Director: Luke Dodd, Michael Whyte
Editor’s Note: The following review is part of our coverage of the 2014 Jameson Dublin International Film Festival. For more information please visit jdiff.com or follow DublinFilmFest on Twitter.
Luke Dodd and Michael Whyte’s documentary about British portrait photographer Jane Bown is impressively candid and intimate. Bown has photographed some of the world’s most famous faces over her career and developed a style that is still incomparable to her contemporaries.
Uncouth and stunning black and white images famous faces captured in a moment of extraordinary spontaneity that manages to portray their famous personality. Her ability to encapsulate something other than the face we see is unique to her style. Her work reveals entirely intimate moments of the personality she’s photographing.
Luke Dodd and Michael Whyte’s documentary about British portrait photographer Jane Bown is impressively candid and intimate.
Brought up in a middle class English background, Bown is a respectable woman that everybody knew as nothing at all like the other working photographers of her generation. When she started out she carried around a bag full of cameras and wasn’t competitive for her work. She had a flare for framing and her key trait was finding the perfect light.
The documentary features countless speakers talking about what type of a personality Bown was and still is. It seems that even in her late age she’s very much the woman she always was. Remarkable tales of her career are told through others who were there with her at the time and in candid little interviews with the woman herself. After a 2005 interview with the photographer, the filmmakers saw the potential of her tale and knew they weren’t anywhere near finished with her yet.
As a photography documentary it’s only fair that the focus is of course on Bown’s imagery. Large cinematic versions of some of her most famous works give dominance and completeness to the feature. As well researched and as well interviewed as the film is, the best work is done in the editing for the inclusion of her portraiture. Each image takes over the entire screen for just enough time to allow the viewer to pause, as if in an art gallery, and admire them for all they are worth.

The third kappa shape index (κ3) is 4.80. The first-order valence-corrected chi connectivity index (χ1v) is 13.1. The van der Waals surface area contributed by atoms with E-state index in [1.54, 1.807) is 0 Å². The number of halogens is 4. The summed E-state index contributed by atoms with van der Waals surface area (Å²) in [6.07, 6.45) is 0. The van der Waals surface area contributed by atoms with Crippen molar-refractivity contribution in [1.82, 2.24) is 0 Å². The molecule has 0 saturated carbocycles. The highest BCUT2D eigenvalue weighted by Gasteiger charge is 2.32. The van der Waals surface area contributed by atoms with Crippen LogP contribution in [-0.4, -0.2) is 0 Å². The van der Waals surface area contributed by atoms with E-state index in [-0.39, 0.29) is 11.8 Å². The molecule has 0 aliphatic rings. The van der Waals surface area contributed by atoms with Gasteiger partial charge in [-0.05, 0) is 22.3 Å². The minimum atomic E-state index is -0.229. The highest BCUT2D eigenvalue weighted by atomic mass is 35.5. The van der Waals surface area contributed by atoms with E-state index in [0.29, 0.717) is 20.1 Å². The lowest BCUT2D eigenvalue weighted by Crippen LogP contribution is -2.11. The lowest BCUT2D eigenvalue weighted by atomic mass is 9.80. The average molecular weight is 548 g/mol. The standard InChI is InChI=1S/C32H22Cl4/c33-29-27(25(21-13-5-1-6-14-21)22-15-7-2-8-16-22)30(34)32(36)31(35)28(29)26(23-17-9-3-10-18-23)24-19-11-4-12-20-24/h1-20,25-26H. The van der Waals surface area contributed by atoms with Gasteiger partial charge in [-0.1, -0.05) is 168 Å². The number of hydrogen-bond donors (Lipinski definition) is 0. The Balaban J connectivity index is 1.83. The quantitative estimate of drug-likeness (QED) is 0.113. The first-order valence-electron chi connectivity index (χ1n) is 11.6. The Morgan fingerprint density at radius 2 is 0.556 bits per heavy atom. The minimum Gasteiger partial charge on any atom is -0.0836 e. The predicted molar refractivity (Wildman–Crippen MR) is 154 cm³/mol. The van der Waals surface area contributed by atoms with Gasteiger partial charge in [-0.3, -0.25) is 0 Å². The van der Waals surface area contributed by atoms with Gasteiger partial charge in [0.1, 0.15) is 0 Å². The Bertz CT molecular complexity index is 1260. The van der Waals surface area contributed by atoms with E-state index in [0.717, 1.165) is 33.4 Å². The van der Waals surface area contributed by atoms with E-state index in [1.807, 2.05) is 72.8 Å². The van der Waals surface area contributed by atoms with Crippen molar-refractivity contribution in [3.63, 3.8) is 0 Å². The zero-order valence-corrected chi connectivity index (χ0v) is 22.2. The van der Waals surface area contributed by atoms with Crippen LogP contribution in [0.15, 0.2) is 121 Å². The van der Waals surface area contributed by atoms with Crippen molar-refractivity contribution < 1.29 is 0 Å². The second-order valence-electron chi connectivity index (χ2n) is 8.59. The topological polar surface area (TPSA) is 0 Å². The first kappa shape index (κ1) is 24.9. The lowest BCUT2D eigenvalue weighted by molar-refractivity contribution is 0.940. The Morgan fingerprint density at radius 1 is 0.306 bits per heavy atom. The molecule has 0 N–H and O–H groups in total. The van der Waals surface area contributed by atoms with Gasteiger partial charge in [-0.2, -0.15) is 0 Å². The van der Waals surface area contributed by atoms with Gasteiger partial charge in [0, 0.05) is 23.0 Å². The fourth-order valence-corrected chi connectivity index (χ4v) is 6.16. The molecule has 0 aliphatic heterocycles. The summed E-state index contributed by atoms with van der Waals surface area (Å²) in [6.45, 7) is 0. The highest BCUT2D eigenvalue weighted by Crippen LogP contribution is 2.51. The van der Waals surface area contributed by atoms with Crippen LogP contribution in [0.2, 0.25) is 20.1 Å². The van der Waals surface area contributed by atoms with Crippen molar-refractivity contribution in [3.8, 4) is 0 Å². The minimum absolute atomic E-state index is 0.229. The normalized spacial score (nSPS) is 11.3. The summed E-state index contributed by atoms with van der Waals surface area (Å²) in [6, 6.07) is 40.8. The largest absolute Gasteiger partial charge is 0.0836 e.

As well researched and as well interviewed as the film is, the best work is done in the editing for the inclusion of her portraiture. Each image takes over the entire screen for just enough time to allow the viewer to pause, as if in an art gallery, and admire them for all they are worth.
An in depth criticism of Bown’s work in intertwined with the flow of the feature. Art historians and professional photographers, editors from The Guardian where she worked for most of her career, all develop an impressionistic viewpoint of this talented lady. Shapes and textures were her initial inspiration, not so much character studies, but how a body fitted in with its landscape. For a woman who began work in the Navy and afterwards went to Gilford to study photography, she’s come a long way from the disinterested student who despised criticism. As we get to know Bown more personally, a figure envelopes the narrative, full of bright inspiration and determination. She’s a true artist as the film states.
Artist documentaries can be overtly flowery and although keeping a level of respect at all times the documentary that emerges is one of opinion. The images give the viewer a chance to develop their own view of the artist as a person and as a figure of their own importance. It’s as if we’re going to a gallery to see an exhibition on an artist, we take the guided tour and we might buy a book in the gift shop on the way out if we so fancy. Naturally unimposing, it’s the perfect mix of passionate filmmaking and open text reading.
[notification type=”star”]75/100 ~ GOOD. Naturally unimposing, it’s the perfect mix of passionate filmmaking and open text reading.[/notification]